Nearly three months after the passing of Proposition 47, controversy is still rampant. Law enforcement and public safety organizations are defying any positive outcomes of the measure, while violence prevention and criminal rehabilitative programs embrace it—The Los Angeles Times even wrote a public endorsement story. What does the passing of this proposition really mean?
Proposition 47, the measure that reduces penalties for certain offenders convicted of nonserious and nonviolent property and drug crimes, hopes to solve the problem of overcrowding in California’s state and county prisons. A major factor in the passing of this proposition is that, according to the official California General Election Voting Guide, the measure requires that money saved in booking inmates for minor crimes will be allocated for mental and drug rehabilitation centers, K–12 education and trauma recovery services for crime victims.
Where will the money go?
According to 2013’s “The Year In Accomplishments,” published by California’s Department of Corrections and Rehabilitation, the budget allocated to the Division of Rehabilitative Programs is one of the smallest, at $396, 340, 000 in comparison to the Division of Health Care Services and the Division of Adult Institutions, which are given more than two billion dollars each. Proposition 47 hopes to change this.
When Proposition 47 appeared on the scene late last year, it was met with general public acceptance after having been put on the ballot by petition signatures. It was voted on and approved in the Nov. 4, 2014 election, and was enacted on Nov. 5, immediately after the votes had been counted.
According to the voting guide, the measure requires misdemeanor sentencing instead of felony for certain drug possession offenses, and the following crimes when the amount involved is $950 or less: petty theft, receiving stolen property and forging/writing bad checks.
What do approving and opposing arguments say?
Those who were in favor of the proposition argue that its passing will improve public safety, reduce prison spending and therefore dedicate millions of dollars to public education, crime victim assistance and mental health and drug treatment. If such funding increases participation in these programs and makes participants less likely to commit future crimes, the measure could result in future additional savings to the state and counties.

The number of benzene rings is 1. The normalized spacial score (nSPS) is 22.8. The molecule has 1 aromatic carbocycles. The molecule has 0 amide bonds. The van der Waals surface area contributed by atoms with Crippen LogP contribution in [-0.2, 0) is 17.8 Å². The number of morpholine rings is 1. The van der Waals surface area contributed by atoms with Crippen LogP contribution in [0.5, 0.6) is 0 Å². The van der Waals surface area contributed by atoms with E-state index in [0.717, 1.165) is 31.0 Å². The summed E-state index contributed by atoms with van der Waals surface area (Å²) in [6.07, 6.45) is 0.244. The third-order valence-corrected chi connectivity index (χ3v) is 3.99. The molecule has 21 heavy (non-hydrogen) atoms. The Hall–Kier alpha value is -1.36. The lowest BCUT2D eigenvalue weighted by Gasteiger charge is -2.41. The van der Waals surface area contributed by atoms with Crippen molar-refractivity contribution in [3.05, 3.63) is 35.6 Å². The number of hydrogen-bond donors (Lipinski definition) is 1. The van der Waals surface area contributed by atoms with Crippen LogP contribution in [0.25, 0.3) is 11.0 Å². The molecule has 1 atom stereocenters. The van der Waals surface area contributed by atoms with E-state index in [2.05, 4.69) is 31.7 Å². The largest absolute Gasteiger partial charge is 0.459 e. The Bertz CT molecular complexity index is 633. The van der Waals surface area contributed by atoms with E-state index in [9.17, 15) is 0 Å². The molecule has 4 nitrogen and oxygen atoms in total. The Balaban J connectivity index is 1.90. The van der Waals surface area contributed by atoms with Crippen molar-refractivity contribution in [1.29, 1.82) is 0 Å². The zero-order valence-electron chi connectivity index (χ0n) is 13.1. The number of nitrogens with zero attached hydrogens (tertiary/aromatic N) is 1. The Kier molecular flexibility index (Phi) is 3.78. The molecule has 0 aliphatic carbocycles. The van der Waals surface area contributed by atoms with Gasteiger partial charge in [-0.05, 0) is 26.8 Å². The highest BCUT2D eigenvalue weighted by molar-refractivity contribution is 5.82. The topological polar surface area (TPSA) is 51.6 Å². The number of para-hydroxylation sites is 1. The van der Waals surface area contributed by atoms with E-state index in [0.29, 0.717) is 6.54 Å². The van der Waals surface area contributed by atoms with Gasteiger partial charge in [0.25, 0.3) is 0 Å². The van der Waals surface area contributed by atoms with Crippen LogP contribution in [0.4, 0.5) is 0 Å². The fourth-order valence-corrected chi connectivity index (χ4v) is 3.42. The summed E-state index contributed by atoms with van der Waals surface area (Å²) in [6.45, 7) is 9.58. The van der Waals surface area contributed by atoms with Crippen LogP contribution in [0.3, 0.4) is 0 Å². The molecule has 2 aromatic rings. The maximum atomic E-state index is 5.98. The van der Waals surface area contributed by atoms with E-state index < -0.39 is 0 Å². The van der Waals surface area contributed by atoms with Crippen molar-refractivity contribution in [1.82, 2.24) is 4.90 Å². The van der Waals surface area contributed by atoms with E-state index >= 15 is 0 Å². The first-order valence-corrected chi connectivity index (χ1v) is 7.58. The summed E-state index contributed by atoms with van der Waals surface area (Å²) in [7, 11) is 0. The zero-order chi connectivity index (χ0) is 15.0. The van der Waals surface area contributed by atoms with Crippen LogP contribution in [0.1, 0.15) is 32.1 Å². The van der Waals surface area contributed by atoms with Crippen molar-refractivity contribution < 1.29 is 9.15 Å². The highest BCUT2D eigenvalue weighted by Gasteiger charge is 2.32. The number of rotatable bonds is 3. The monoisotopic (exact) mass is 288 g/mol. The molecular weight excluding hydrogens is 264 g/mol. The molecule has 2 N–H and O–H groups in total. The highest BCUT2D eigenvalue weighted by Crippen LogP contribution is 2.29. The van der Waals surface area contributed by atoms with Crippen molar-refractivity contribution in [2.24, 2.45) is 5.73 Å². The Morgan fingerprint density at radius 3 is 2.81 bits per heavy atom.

Proposition 47 is retroactive, meaning offenders who have already been convicted of a felony that is now considered a misdemeanor can petition to have their case resentenced, however, meaning extra paperwork for the legal defense system.
The measure will bring an estimated 17 percent increase in work load, according to a report submitted to the city council requesting additional staffing due to the need to review cases of criminals already sentenced who apply for case review under the terms of the proposition.
Carol Clem, one of three assistant public defenders in the law office of the Los Angeles County Public Defender, supported the measure, saying, “Public defenders must advocate for fair and consistent funding and resources. … This is a way we can do that.”
As someone who defends many of the criminals this proposition would advocate for, she sees the direct effect of the measure.
“It’s a long process. … But the dangerous felons will still be sentenced accordingly, and in turn, money that would go toward the legal processing of less-violent criminals can be used for the mental and drug rehabilitation programs that we need to be focusing our attention and effort on,” Clem said.
Clearing a felony conviction from your record could open doors for employment chances, the ability to qualify for student loans and pubic housing assistance. “Thousands and thousands of people are going to have better lives because of this,” Clem said.
Now three months since the November passing of the proposition, Clem said they are focusing first on clients who are currently serving time in prison under what used to be a felony before Proposition 47 passed.
The fiscal impact of the proposition is hard to ignore, but those who are against the passing claim that the money being saved would be unlikely to go toward the programs it is being allocated for. While many employees of the legal system view Proposition 47 as a positive change, much of the state’s law enforcement sees it differently—the California Police Chiefs Association is one of the strongest opponents to the measure.